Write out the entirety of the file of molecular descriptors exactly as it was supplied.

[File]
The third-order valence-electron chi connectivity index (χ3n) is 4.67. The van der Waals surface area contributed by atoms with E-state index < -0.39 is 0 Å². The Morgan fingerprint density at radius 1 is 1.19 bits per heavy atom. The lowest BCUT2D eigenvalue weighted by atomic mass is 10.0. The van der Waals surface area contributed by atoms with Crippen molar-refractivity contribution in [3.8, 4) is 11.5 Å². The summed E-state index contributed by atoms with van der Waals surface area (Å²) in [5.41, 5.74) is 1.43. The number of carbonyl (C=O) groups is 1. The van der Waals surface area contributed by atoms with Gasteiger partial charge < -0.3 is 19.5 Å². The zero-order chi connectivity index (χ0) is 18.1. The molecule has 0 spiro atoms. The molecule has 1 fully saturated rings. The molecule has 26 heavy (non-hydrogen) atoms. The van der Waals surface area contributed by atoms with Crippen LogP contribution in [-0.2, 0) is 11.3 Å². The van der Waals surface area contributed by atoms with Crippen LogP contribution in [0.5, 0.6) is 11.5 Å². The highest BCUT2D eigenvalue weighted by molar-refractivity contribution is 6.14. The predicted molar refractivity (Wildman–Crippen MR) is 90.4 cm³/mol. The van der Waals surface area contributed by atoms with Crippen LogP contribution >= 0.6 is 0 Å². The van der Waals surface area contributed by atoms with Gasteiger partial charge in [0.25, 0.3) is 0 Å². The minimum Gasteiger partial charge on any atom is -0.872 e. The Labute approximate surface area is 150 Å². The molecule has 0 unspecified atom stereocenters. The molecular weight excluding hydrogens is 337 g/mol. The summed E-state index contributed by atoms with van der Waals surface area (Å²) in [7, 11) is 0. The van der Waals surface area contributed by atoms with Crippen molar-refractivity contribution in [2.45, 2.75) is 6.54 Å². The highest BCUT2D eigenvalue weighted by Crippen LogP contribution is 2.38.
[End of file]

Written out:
The third-order valence-electron chi connectivity index (χ3n) is 4.67. The van der Waals surface area contributed by atoms with E-state index < -0.39 is 0 Å². The Morgan fingerprint density at radius 1 is 1.19 bits per heavy atom. The lowest BCUT2D eigenvalue weighted by atomic mass is 10.0. The van der Waals surface area contributed by atoms with Crippen molar-refractivity contribution in [3.8, 4) is 11.5 Å². The summed E-state index contributed by atoms with van der Waals surface area (Å²) in [5.41, 5.74) is 1.43. The number of carbonyl (C=O) groups is 1. The van der Waals surface area contributed by atoms with Gasteiger partial charge < -0.3 is 19.5 Å². The zero-order chi connectivity index (χ0) is 18.1. The molecule has 0 spiro atoms. The molecule has 1 fully saturated rings. The molecule has 26 heavy (non-hydrogen) atoms. The van der Waals surface area contributed by atoms with Crippen LogP contribution in [-0.2, 0) is 11.3 Å². The van der Waals surface area contributed by atoms with Crippen LogP contribution in [0.5, 0.6) is 11.5 Å². The highest BCUT2D eigenvalue weighted by molar-refractivity contribution is 6.14. The predicted molar refractivity (Wildman–Crippen MR) is 90.4 cm³/mol. The van der Waals surface area contributed by atoms with Crippen LogP contribution >= 0.6 is 0 Å². The van der Waals surface area contributed by atoms with Gasteiger partial charge in [0.25, 0.3) is 0 Å². The minimum Gasteiger partial charge on any atom is -0.872 e. The Labute approximate surface area is 150 Å². The molecule has 0 unspecified atom stereocenters. The molecular weight excluding hydrogens is 337 g/mol. The summed E-state index contributed by atoms with van der Waals surface area (Å²) in [7, 11) is 0. The van der Waals surface area contributed by atoms with Crippen molar-refractivity contribution in [2.45, 2.75) is 6.54 Å². The highest BCUT2D eigenvalue weighted by Crippen LogP contribution is 2.38.